12-year-old E is passionate about changing the world. While some of her peers struggle to extend their personal interests into deeper or broader explorations for the PYP expedition, E wrestles with how to narrow her focus down.
She cares deeply about everything. Her ‘top 10 list’ includes a range of human rights and environmental issues and she can’t decide which to explore further first. I ask if she’d like to begin by identifying a change she could work on that could make a difference at school, before taking on the world, and she likes the idea.
E quickly sees a way to take this further. She will ask the children of the world (well, those she can get access to!) how they would change their schools and how they would change the world. Analysing the data will answer a range of questions about which she’s wondering and might help her decide on her next move.
Can you spread the word to help her reach a broader audience? Here’s her survey, if you can share it with young people you know. This is E’s investigation, but I’m looking forward to seeing the responses too.
I’m intrigued by an idea in the first paragraph of Marc Prensky’s book:
Our current education is wrong for the future not because we haven’t added enough technology, or because we haven’t added enough so-called 21st century skills, or because we don’t offer it to everyone equally, or even because we haven’t tried hard to incrementally improve it. Our current K– 12 education is wrong for the future because it has— and we have— the wrong ends or goals, in mind. Up until now, education has been about improving individuals. What education should be about in the future is improving the world – and having individuals improve in the process. ~ Education to Better Their World by Marc Prensky.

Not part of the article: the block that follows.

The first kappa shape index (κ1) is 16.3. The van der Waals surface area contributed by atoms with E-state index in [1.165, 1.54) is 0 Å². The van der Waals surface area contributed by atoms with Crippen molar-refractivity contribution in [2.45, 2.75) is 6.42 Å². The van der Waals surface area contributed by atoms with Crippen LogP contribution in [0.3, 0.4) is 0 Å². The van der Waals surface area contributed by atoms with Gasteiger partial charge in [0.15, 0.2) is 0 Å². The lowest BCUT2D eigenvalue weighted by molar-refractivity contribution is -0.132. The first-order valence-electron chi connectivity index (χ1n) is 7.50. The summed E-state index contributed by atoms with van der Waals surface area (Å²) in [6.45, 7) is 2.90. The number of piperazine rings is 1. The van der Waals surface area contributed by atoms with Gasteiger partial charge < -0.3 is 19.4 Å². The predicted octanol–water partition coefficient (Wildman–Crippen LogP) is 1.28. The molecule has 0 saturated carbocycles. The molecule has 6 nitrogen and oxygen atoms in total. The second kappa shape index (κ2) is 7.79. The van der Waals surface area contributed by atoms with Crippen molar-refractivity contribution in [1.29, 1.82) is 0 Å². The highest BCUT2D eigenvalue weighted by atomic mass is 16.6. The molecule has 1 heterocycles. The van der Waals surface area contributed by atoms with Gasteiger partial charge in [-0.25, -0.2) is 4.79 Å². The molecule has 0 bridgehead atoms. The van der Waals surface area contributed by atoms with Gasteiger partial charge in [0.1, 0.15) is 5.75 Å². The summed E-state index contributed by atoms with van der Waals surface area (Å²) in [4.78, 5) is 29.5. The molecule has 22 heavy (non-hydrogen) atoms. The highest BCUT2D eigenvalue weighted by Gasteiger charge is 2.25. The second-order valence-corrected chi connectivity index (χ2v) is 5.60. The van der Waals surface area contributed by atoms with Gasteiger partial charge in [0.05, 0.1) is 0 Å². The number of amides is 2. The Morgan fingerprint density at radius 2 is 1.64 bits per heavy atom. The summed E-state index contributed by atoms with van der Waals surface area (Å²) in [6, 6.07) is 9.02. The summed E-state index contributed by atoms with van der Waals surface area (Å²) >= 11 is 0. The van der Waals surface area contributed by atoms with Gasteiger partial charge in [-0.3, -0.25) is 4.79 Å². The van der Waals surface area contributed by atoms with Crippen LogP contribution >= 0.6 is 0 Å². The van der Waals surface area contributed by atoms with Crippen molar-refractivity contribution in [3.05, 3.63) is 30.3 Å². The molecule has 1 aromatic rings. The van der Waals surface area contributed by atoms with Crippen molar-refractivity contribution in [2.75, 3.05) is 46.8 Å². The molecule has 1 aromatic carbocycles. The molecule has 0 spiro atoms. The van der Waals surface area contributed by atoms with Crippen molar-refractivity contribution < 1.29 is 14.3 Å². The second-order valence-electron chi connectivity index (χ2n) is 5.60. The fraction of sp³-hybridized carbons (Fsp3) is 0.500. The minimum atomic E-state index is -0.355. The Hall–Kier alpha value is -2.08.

It seems that while encouraging E in her exploration, I’ll be pursuing my own parallel inquiry…
3 thoughts on “What if education was about improving the world?”
I love your posts, but the quote by Marc Persky about focusing on “changing the world” rather than improving the individual seems confusing and counterproductive. If the goal is to facilitate the development of the “whole child”–mental, physical, emotional, social, creative, natural, and spiritual–children would then have the tools and the agency to change the world wherever THEY see the need. A primary goal of changing the world smacks of another top-down program where influential adults decide what needs to be done and then try to “shape” children to carry out those tasks. Isn’t the development of responsible, caring, lifelong learners at the heart of any positive change in the world?
Thank you, Judith. Valid point! I haven’t read the book yet, but I found the idea intriguing, which is why I said I’ll be pursuing my own inquiry. I need to explore the notion further and think about it – and possibly discuss it with E!
It might be interesting to ask E and others who have developed similar passions about changing the world to think about what fed the flames of that passion. Was it something she personally experienced? Was it the fact that, in your program, she has been both empowered and encouraged to pursue those passions? She sounds like a remarkable learner. In visiting learner-centered schools around the U.S., I’ve concluded that, for many of these young people, their belief that they can “change the world” has been supported and facilitated by the trust that has been placed in them as learners–about what they come to realize about their themselves and their own agency when their ideas are respected. That arises, not from some overarching structure or curriculum, but from the fundamental beliefs that the adults hold about children and authentic learning.
I love the fact that you focus on learning, rather than teaching, in your posts. I wish I were close enough to observe the PYP model in action! Thanks for sharing!
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